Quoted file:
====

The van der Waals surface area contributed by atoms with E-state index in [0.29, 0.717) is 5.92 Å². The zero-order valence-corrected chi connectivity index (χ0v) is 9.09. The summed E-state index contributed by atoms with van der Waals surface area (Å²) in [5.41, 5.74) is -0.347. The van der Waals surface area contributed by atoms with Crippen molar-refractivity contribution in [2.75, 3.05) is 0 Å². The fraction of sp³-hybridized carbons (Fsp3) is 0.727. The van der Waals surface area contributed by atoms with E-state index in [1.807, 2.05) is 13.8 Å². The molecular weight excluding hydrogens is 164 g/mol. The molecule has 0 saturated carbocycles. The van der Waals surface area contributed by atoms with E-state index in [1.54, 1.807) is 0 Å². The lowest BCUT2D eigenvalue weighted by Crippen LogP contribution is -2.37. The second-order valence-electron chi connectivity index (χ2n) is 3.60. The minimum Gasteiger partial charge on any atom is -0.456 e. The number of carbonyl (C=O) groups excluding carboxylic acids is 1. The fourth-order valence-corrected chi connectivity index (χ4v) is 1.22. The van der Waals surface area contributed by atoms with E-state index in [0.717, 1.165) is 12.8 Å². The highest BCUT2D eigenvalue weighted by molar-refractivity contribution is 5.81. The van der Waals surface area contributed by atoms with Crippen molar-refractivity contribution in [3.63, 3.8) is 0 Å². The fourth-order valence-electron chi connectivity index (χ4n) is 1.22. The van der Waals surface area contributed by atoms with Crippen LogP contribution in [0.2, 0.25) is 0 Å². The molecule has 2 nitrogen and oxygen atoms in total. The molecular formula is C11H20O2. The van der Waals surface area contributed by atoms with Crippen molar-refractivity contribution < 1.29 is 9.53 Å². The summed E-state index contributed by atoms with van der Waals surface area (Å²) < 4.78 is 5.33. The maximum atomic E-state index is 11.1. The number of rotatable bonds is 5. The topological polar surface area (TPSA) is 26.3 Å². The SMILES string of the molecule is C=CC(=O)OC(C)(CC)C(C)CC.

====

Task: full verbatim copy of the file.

The van der Waals surface area contributed by atoms with E-state index in [0.29, 0.717) is 5.92 Å². The zero-order valence-corrected chi connectivity index (χ0v) is 9.09. The summed E-state index contributed by atoms with van der Waals surface area (Å²) in [5.41, 5.74) is -0.347. The van der Waals surface area contributed by atoms with Crippen molar-refractivity contribution in [2.75, 3.05) is 0 Å². The fraction of sp³-hybridized carbons (Fsp3) is 0.727. The van der Waals surface area contributed by atoms with E-state index in [1.807, 2.05) is 13.8 Å². The molecular weight excluding hydrogens is 164 g/mol. The molecule has 0 saturated carbocycles. The van der Waals surface area contributed by atoms with E-state index in [1.54, 1.807) is 0 Å². The lowest BCUT2D eigenvalue weighted by Crippen LogP contribution is -2.37. The second-order valence-electron chi connectivity index (χ2n) is 3.60. The minimum Gasteiger partial charge on any atom is -0.456 e. The number of carbonyl (C=O) groups excluding carboxylic acids is 1. The fourth-order valence-corrected chi connectivity index (χ4v) is 1.22. The van der Waals surface area contributed by atoms with E-state index in [0.717, 1.165) is 12.8 Å². The highest BCUT2D eigenvalue weighted by molar-refractivity contribution is 5.81. The van der Waals surface area contributed by atoms with Crippen molar-refractivity contribution in [3.63, 3.8) is 0 Å². The fourth-order valence-electron chi connectivity index (χ4n) is 1.22. The van der Waals surface area contributed by atoms with Crippen LogP contribution in [0.2, 0.25) is 0 Å². The molecule has 2 nitrogen and oxygen atoms in total. The molecular formula is C11H20O2. The van der Waals surface area contributed by atoms with Crippen molar-refractivity contribution < 1.29 is 9.53 Å². The summed E-state index contributed by atoms with van der Waals surface area (Å²) < 4.78 is 5.33. The maximum atomic E-state index is 11.1. The number of rotatable bonds is 5. The topological polar surface area (TPSA) is 26.3 Å². The SMILES string of the molecule is C=CC(=O)OC(C)(CC)C(C)CC.